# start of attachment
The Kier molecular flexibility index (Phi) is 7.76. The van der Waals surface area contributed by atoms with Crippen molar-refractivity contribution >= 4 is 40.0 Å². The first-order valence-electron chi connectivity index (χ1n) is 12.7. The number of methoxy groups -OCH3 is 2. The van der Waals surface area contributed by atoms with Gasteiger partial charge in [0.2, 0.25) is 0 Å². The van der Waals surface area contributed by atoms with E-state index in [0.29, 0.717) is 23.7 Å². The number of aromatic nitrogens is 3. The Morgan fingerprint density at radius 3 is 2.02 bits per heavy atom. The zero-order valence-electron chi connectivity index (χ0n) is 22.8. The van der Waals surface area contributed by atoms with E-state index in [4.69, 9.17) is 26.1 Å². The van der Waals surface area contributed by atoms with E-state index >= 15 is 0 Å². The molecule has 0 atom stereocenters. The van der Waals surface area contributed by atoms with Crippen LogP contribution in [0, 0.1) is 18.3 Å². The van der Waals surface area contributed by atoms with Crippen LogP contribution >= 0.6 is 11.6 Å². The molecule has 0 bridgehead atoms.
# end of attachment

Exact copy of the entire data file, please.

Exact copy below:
The Kier molecular flexibility index (Phi) is 7.76. The van der Waals surface area contributed by atoms with Crippen molar-refractivity contribution >= 4 is 40.0 Å². The first-order valence-electron chi connectivity index (χ1n) is 12.7. The number of methoxy groups -OCH3 is 2. The van der Waals surface area contributed by atoms with Gasteiger partial charge in [0.2, 0.25) is 0 Å². The van der Waals surface area contributed by atoms with E-state index in [0.29, 0.717) is 23.7 Å². The number of aromatic nitrogens is 3. The Morgan fingerprint density at radius 3 is 2.02 bits per heavy atom. The zero-order valence-electron chi connectivity index (χ0n) is 22.8. The van der Waals surface area contributed by atoms with E-state index in [4.69, 9.17) is 26.1 Å². The van der Waals surface area contributed by atoms with E-state index >= 15 is 0 Å². The molecule has 0 atom stereocenters. The van der Waals surface area contributed by atoms with Crippen LogP contribution in [0, 0.1) is 18.3 Å². The van der Waals surface area contributed by atoms with Crippen LogP contribution >= 0.6 is 11.6 Å². The molecule has 0 bridgehead atoms.